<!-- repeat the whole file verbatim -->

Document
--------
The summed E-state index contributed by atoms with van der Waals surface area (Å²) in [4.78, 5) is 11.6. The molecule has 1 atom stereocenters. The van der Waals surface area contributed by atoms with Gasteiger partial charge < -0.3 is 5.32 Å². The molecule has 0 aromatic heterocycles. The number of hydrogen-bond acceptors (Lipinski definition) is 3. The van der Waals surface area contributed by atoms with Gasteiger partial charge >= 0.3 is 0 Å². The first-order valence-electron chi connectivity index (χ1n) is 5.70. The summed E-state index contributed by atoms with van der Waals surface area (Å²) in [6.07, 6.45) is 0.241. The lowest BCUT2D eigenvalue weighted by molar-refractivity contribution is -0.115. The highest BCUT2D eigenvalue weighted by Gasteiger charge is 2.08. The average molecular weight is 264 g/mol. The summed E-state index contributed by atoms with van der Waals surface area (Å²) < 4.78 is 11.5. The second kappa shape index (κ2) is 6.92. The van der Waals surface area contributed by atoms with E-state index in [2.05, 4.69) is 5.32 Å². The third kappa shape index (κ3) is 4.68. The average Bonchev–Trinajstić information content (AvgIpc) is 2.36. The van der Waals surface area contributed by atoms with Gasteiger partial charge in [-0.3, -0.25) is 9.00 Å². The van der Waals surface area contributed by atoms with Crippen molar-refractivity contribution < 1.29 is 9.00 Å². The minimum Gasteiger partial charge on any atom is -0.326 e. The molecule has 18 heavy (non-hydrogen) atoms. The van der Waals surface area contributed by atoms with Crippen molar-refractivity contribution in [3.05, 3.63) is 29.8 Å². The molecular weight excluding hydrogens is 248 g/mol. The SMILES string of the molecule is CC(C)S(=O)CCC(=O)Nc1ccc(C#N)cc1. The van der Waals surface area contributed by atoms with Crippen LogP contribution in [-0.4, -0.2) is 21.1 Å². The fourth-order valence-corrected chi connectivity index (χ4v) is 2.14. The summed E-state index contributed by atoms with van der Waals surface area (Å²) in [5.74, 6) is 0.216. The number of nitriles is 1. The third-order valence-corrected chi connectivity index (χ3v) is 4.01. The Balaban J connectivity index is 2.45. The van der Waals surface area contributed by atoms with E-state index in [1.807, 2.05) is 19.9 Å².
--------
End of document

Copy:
The summed E-state index contributed by atoms with van der Waals surface area (Å²) in [4.78, 5) is 11.6. The molecule has 1 atom stereocenters. The van der Waals surface area contributed by atoms with Gasteiger partial charge < -0.3 is 5.32 Å². The molecule has 0 aromatic heterocycles. The number of hydrogen-bond acceptors (Lipinski definition) is 3. The van der Waals surface area contributed by atoms with Gasteiger partial charge >= 0.3 is 0 Å². The first-order valence-electron chi connectivity index (χ1n) is 5.70. The summed E-state index contributed by atoms with van der Waals surface area (Å²) in [6.07, 6.45) is 0.241. The lowest BCUT2D eigenvalue weighted by molar-refractivity contribution is -0.115. The highest BCUT2D eigenvalue weighted by Gasteiger charge is 2.08. The average molecular weight is 264 g/mol. The summed E-state index contributed by atoms with van der Waals surface area (Å²) < 4.78 is 11.5. The second kappa shape index (κ2) is 6.92. The van der Waals surface area contributed by atoms with E-state index in [2.05, 4.69) is 5.32 Å². The third kappa shape index (κ3) is 4.68. The average Bonchev–Trinajstić information content (AvgIpc) is 2.36. The van der Waals surface area contributed by atoms with Gasteiger partial charge in [-0.3, -0.25) is 9.00 Å². The van der Waals surface area contributed by atoms with Crippen molar-refractivity contribution < 1.29 is 9.00 Å². The minimum Gasteiger partial charge on any atom is -0.326 e. The molecule has 18 heavy (non-hydrogen) atoms. The van der Waals surface area contributed by atoms with Crippen molar-refractivity contribution in [3.05, 3.63) is 29.8 Å². The molecular weight excluding hydrogens is 248 g/mol. The SMILES string of the molecule is CC(C)S(=O)CCC(=O)Nc1ccc(C#N)cc1. The van der Waals surface area contributed by atoms with Crippen LogP contribution in [-0.4, -0.2) is 21.1 Å². The fourth-order valence-corrected chi connectivity index (χ4v) is 2.14. The summed E-state index contributed by atoms with van der Waals surface area (Å²) in [5.74, 6) is 0.216. The number of nitriles is 1. The third-order valence-corrected chi connectivity index (χ3v) is 4.01. The Balaban J connectivity index is 2.45. The van der Waals surface area contributed by atoms with E-state index in [1.807, 2.05) is 19.9 Å².